There are many reasons for the accelerating rate of extinction throughout the world. The story of the bison illustrates some of the major causes of loss of biodiversity worldwide.
Introduction of non-native species. The replacement of the hardy bison with domestic cattle has contributed to a loss of native species because there is less habitat available. Cattle are more vulnerable to predators, even small ones like coyotes. Eventually, wolves and grizzly bears were exterminated from the region to protect cattle, and vast areas of rangeland were treated with poisoned bait to control coyotes.
The introduction of non-native species can set off a chain of events that causes a decline in native plants and animals throughout a region. Cattle and horses from Europe have changed and degraded the Great Plains grasslands. The cattle carried diseases such as brucellosis. Brucellosis affects the reproductive system of mammals, and now is found in native populations of elk and bison. Many species of European plants traveled to North America clinging to the hair and hooves of the livestock. Today many have become “pest plants” throughout the West.
"Pest" Control. Overgrazing by cattle, as well as predator control benefited the prairie dogs, whose “towns” sometimes extended over hundreds of acres. The prairie dogs competed with the cattle for grass. Ranchers attempted to reduce prairie dog populations through the widespread use of poisons. The poisons also killed predators such as black-footed ferrets, badgers, owls and eagles. The practice of poisoning coyotes and prairie dogs continues to receive government funding to this day. In Chapter 7 we will investigate how the Endangered Species Act of 1973 has been pivotal in saving predators such as the black-footed ferret and the peregrine falcon from extinction due to poisons in the food web.
New Technology. Technology can bring about the extinction of a species. The long-range Sharps rifle and the railroad certainly contributed to the rapid decline of the buffalo. Barbed wire fences have been a major cause of mortality for pronghorn antelope. As we will see in Chapter 7, sonar technology and plastic nets are major causes for declining fish populations worldwide. What are some other technological advances that have led to the decline of species?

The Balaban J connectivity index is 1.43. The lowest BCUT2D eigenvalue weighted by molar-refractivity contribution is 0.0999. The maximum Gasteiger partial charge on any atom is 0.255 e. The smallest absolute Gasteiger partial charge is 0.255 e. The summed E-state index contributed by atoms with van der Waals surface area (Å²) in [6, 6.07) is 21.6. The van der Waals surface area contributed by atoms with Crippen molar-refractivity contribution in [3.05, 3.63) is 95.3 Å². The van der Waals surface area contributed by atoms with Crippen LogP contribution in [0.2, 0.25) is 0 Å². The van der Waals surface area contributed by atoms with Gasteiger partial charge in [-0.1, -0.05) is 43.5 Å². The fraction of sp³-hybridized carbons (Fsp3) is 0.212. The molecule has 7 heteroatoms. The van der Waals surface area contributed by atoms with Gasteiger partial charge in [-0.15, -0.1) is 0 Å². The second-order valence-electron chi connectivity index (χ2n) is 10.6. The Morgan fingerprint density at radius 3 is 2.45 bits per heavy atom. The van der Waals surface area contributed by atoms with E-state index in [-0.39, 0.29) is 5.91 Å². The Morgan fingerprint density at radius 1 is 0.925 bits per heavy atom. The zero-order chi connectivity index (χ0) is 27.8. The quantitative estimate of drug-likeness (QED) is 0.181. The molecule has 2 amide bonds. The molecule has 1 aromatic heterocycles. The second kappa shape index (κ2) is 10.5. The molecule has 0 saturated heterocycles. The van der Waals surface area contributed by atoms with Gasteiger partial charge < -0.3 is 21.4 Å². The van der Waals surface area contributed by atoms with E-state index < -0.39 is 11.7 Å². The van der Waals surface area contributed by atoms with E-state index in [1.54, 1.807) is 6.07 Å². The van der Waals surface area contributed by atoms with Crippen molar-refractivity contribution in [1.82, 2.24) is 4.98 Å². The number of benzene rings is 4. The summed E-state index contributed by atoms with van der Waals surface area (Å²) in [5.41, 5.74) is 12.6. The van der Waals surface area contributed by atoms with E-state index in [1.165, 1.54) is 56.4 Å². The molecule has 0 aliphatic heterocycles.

Military Operations. Throughout human history, military operations have led to the destruction of wildlife and other natural resources, as well as genocide. Historical records reveal that U.S. military personnel obstructed conservation of the buffalo during the critical period of 1874-1889 in order to control the Native Americans who depended upon the bison. In more recent times, World War II, the Korean War, herbicide defoliation of forests in Vietnam, the burning of oil fields in Kuwait, and the mass killing of people in Africa are examples of how modern military weaponry have affected the biodiversity of the planet and revealed the vulnerability of human ethics in times of war.
As we have seen with the bison, commercial exploitation and changes in habitat to provide farms and settlements for the invading culture can quickly eliminate plant and animal species as well as less powerful human cultures. Fortunately, the bison were not exterminated. They were brought back from the edge of extinction by people with compassion and foresight. It is also fortunate that despite the widespread decimation of Native American populations, many have survived and are working to preserve their rich cultures.
We should not end the story of the bison by leaving a wrong impression—that only a few members of each species need to be saved in order to preserve the biodiversity of our planet. When populations are greatly reduced, important inherited characteristics may be lost. In the next chapter, we will investigate why conserving diversity within populations is important for enabling species to adapt to new environments and new circumstances, such as climate change, new diseases, and competitors. Scientists are continuing to explore ways to conserve bison genetic variability within the constraints of the limited habitat in national parks and reserves.